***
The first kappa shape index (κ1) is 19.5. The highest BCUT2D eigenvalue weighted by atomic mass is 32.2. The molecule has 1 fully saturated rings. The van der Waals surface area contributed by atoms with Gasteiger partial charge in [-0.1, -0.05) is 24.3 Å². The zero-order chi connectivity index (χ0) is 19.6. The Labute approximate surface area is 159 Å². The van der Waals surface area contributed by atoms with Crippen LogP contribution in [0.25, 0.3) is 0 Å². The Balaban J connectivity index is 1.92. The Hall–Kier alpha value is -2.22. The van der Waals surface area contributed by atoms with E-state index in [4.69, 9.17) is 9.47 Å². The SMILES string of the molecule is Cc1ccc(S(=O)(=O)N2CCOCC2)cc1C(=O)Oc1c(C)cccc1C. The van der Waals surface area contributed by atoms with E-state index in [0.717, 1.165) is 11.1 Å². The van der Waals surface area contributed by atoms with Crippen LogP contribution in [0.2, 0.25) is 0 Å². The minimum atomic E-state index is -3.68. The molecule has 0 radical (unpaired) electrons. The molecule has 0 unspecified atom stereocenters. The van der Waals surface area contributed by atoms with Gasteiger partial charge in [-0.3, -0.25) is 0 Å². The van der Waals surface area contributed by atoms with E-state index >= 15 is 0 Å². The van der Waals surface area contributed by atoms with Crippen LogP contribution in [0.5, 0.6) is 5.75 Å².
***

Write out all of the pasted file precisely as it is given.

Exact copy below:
The first kappa shape index (κ1) is 19.5. The highest BCUT2D eigenvalue weighted by atomic mass is 32.2. The molecule has 1 fully saturated rings. The van der Waals surface area contributed by atoms with Gasteiger partial charge in [-0.1, -0.05) is 24.3 Å². The zero-order chi connectivity index (χ0) is 19.6. The Labute approximate surface area is 159 Å². The van der Waals surface area contributed by atoms with Crippen LogP contribution in [0.25, 0.3) is 0 Å². The Balaban J connectivity index is 1.92. The Hall–Kier alpha value is -2.22. The van der Waals surface area contributed by atoms with E-state index in [4.69, 9.17) is 9.47 Å². The SMILES string of the molecule is Cc1ccc(S(=O)(=O)N2CCOCC2)cc1C(=O)Oc1c(C)cccc1C. The van der Waals surface area contributed by atoms with E-state index in [0.717, 1.165) is 11.1 Å². The van der Waals surface area contributed by atoms with Crippen LogP contribution in [0.2, 0.25) is 0 Å². The minimum atomic E-state index is -3.68. The molecule has 0 radical (unpaired) electrons. The molecule has 0 unspecified atom stereocenters. The van der Waals surface area contributed by atoms with Gasteiger partial charge in [-0.3, -0.25) is 0 Å². The van der Waals surface area contributed by atoms with E-state index >= 15 is 0 Å². The van der Waals surface area contributed by atoms with Crippen LogP contribution in [0.5, 0.6) is 5.75 Å².